In a move that pretty much every man and his dog saw coming, Marvel chose this week to finally pull the trigger on Netflix’s failed Iron Fist show. What fans and commentators certainly weren’t prepared for was a similar announcement several days later confirming that fellow Defender Luke Cage would also be losing his series. It was a decision that prompted no small amount of online protest, with some fans even going as far as to claim that the move was tantamount to racism. But, you know what? Netflix and Marvel would have been stupid to try and keep Luke Cage going.
The accusation of racial bias is one of the most ridiculous things I’ve ever heard, and yet another example of the sorry state of affairs that our snowflake society has now descended to. As soon as anybody who can’t get their own way takes to Twitter to air their unhinged views, inevitably some media outlet will pounce on a personal opinion as a news story, and flag it up so similarly narrow-minded people can turn it into a cause. The majority of the cast of Iron Fist are of Asian or Oriental heritage, yet you didn’t hear anybody bleating that the loss of that show was racist…
The truth is, in addition to the fact that the content of both of the cancelled shows didn’t really fit the format that Marvel and Netflix had chosen to run with, it was also largely inaccessible to a significant portion of subscribers. The supernatural and magical elements contained in Iron Fist caused it the same issues that killed off Amazon’s DC Constantine series. A large number of viewers simply couldn’t and wouldn’t buy into it.
In the case of Luke Cage, the fact that the eponymous hero is essentially invulnerable removes any real sense of tension or peril, meaning only the more devoted of Marvel fans could really be bothered to slog their way though to the end of each season.
The decision by Netflix to stagger the arrival of each Defender across four individual shows prior to an eventual joint series, and to also rigidly stick to an established 13 episode format, did little to help. By the stage that both characters actually arrived, superhero fatigue had started to set in.
With too many new comic-book shows across the marketplace from both Marvel and DC, viewers had finally reached a point where they simply couldn’t get round to watching all of them. Something had to give, and the lack of real substance and depth to the stories of Rand or Cage meant people didn’t feel the need to come back for a second season.
Another factor that effectively damned the new arrivals was the runaway success of their fellow Defenders, Daredevil and Jessica Jones. The adrenaline-fueled and tense fight sequences in Daredevil hooked viewers from the get-go, as did the madness and unhinged violence in Jessica Jones. In comparison, Iron Fist looked liked a low-budget Daredevil imitation, and all Luke Cage bought to the table was a musical number each episode and a heavy reliance on black cultural references.
When Mike Colter was introduced in the first season of Jessica Jones, the character’s main appeal was his dysfunctional and damaged romance with Krysten Ritter’s broken heroine. Rather than trying to build on this, the show-runners instead immediately opted to swap Ritter out in favor of Rosario Dawson for the Luke Cage solo series. The relationship between Luke and Claire Temple is never fully convincing or interesting, a problem that is replicated with the equally un-engaging relationship between Danny Rand and Colleen Wing.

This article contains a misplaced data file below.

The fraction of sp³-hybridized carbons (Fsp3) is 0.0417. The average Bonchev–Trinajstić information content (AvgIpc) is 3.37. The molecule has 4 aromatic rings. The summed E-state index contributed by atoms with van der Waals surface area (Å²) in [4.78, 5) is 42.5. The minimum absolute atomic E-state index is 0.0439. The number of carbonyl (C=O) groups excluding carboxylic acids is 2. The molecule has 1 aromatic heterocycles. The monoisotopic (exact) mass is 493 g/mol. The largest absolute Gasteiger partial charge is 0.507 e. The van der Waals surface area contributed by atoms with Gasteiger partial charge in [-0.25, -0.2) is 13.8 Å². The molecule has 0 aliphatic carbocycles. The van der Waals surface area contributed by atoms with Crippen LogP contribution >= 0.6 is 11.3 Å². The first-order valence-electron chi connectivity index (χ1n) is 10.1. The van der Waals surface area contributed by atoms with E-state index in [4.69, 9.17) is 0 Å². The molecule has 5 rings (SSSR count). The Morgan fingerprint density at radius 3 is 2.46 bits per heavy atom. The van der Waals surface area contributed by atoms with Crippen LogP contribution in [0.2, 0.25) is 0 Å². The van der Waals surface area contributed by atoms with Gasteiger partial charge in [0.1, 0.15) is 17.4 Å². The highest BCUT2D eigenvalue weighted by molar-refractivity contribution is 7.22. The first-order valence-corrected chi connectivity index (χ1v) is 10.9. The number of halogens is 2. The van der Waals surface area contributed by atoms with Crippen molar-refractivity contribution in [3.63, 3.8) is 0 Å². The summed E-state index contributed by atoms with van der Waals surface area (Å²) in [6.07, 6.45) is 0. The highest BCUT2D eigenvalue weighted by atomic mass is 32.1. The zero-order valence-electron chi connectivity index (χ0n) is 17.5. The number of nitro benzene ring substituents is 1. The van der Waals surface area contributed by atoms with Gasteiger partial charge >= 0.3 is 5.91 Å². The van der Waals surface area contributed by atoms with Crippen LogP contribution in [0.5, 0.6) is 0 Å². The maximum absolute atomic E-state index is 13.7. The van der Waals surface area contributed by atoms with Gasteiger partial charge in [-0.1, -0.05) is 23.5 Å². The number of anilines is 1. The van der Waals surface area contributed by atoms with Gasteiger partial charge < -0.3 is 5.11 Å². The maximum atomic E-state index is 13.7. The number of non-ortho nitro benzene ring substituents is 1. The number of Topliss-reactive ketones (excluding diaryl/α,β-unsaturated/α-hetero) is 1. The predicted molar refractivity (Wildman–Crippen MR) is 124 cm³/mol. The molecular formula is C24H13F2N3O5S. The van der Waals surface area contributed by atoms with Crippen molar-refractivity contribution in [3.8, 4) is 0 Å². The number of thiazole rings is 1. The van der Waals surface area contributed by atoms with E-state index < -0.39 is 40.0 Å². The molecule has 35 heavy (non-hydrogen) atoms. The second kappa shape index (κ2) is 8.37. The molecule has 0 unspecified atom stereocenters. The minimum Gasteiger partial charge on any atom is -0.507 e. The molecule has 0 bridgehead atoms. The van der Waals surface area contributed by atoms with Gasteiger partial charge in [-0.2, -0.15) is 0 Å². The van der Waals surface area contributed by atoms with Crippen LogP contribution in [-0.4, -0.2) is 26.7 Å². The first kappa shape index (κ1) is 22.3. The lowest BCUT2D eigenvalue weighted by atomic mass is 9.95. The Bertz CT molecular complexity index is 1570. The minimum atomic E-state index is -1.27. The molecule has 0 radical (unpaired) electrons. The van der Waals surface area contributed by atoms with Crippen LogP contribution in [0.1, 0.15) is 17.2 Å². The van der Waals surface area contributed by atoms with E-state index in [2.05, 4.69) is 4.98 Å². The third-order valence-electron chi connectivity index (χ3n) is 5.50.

What this all adds up to, to coin a phrase, is that ‘there’s no point in flogging a dead horse’. A Luke Cage show may indeed have appealed to a good number of hardcore Marvel fans, but it left a much larger number of casual viewers and critics out in the cold. To keep trying again and again to tinker with the show’s narrative thread, whilst stubbornly refusing to alter the format meant the series was on a hiding to nowhere. The only hope that Netflix had was that The Defenders series would inject some life into the project and pull the departing viewers back in again.
What actually happened was quite the opposite. One of the few things the Luke Cage show can actually be praised on is the strength of its villains across both seasons. But the lack of an identifiable or intimidating opponent for The Defenders in their solo outing meant their joint show was effectively DOA, and only added further weight to the argument for cutting Iron Fist and Luke Cage. Witty banter and lackluster fight scenes just weren’t enough.
What’s important here is to remember that there’s no suggestion that the overall Defenders brand is being wound down, or that either character is going to be killed off. By terminating the two weaker shows, Marvel and Netflix have created options to try and reinvigorate and reboot the concept. Potential future moves might see the two heroes used as recurring characters in the surviving shows, with Danny backing up Matt and Luke potentially even hooking back up with Jessica – and there’s always the potential for a new Heroes For Hire show.
Marvel have made their name, and a shitload of cash out of their ability to change and adapt with the times When the Inhumans show failed, the company canned it in a heartbeat. I’d argue that Cloak & Dagger will most likely go the same way, having failed to pull in much of an audience. Trying to continually prop up a failing show does nothing to help the overall brand, and time and resources are better spent on trying out new ideas, or improving on the shows that people might actually want to watch.
With the planned disengagement and move away from Netflix, Disney will no doubt make further and equally controversial changes as their content migrates to a new exclusive streaming service. It won’t just be Luke Cage fans left broken and butt-hurt when the dust settles – but the chances are Mike Colter still has a long and entertaining future playing Luke Cage in the MCU.